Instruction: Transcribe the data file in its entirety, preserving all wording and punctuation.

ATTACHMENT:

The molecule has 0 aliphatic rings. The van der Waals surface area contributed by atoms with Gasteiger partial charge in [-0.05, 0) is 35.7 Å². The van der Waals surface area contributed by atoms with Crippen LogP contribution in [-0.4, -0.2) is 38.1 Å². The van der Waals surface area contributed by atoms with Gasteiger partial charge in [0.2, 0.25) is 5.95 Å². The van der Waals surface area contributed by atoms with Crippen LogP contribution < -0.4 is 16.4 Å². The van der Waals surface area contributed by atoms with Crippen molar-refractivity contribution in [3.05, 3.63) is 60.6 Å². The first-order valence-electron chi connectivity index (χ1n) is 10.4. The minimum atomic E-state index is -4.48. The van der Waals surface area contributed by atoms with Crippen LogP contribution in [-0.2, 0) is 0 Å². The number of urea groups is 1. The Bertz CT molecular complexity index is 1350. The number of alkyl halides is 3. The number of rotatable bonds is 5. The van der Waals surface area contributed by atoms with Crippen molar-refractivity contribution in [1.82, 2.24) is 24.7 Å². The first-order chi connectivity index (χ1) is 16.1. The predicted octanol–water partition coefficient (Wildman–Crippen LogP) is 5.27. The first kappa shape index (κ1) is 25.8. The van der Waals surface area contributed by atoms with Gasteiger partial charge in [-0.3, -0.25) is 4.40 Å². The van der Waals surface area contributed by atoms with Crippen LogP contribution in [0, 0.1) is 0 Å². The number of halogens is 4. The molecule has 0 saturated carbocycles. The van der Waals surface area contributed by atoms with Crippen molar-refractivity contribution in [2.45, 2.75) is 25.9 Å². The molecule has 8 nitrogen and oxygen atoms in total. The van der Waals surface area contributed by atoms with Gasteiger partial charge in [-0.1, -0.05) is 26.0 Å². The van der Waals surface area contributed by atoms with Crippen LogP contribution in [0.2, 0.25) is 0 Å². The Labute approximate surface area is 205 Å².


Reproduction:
The molecule has 0 aliphatic rings. The van der Waals surface area contributed by atoms with Gasteiger partial charge in [-0.05, 0) is 35.7 Å². The van der Waals surface area contributed by atoms with Crippen LogP contribution in [-0.4, -0.2) is 38.1 Å². The van der Waals surface area contributed by atoms with Gasteiger partial charge in [0.2, 0.25) is 5.95 Å². The van der Waals surface area contributed by atoms with Crippen LogP contribution < -0.4 is 16.4 Å². The van der Waals surface area contributed by atoms with Crippen molar-refractivity contribution in [3.05, 3.63) is 60.6 Å². The first-order valence-electron chi connectivity index (χ1n) is 10.4. The minimum atomic E-state index is -4.48. The van der Waals surface area contributed by atoms with Crippen LogP contribution in [-0.2, 0) is 0 Å². The number of urea groups is 1. The Bertz CT molecular complexity index is 1350. The number of alkyl halides is 3. The number of rotatable bonds is 5. The van der Waals surface area contributed by atoms with Crippen molar-refractivity contribution in [1.82, 2.24) is 24.7 Å². The first-order chi connectivity index (χ1) is 16.1. The predicted octanol–water partition coefficient (Wildman–Crippen LogP) is 5.27. The first kappa shape index (κ1) is 25.8. The van der Waals surface area contributed by atoms with Gasteiger partial charge in [-0.3, -0.25) is 4.40 Å². The van der Waals surface area contributed by atoms with Crippen LogP contribution in [0, 0.1) is 0 Å². The number of halogens is 4. The molecule has 0 saturated carbocycles. The van der Waals surface area contributed by atoms with Crippen molar-refractivity contribution in [2.45, 2.75) is 25.9 Å². The molecule has 8 nitrogen and oxygen atoms in total. The van der Waals surface area contributed by atoms with Gasteiger partial charge in [-0.1, -0.05) is 26.0 Å². The van der Waals surface area contributed by atoms with Crippen LogP contribution in [0.2, 0.25) is 0 Å². The Labute approximate surface area is 205 Å².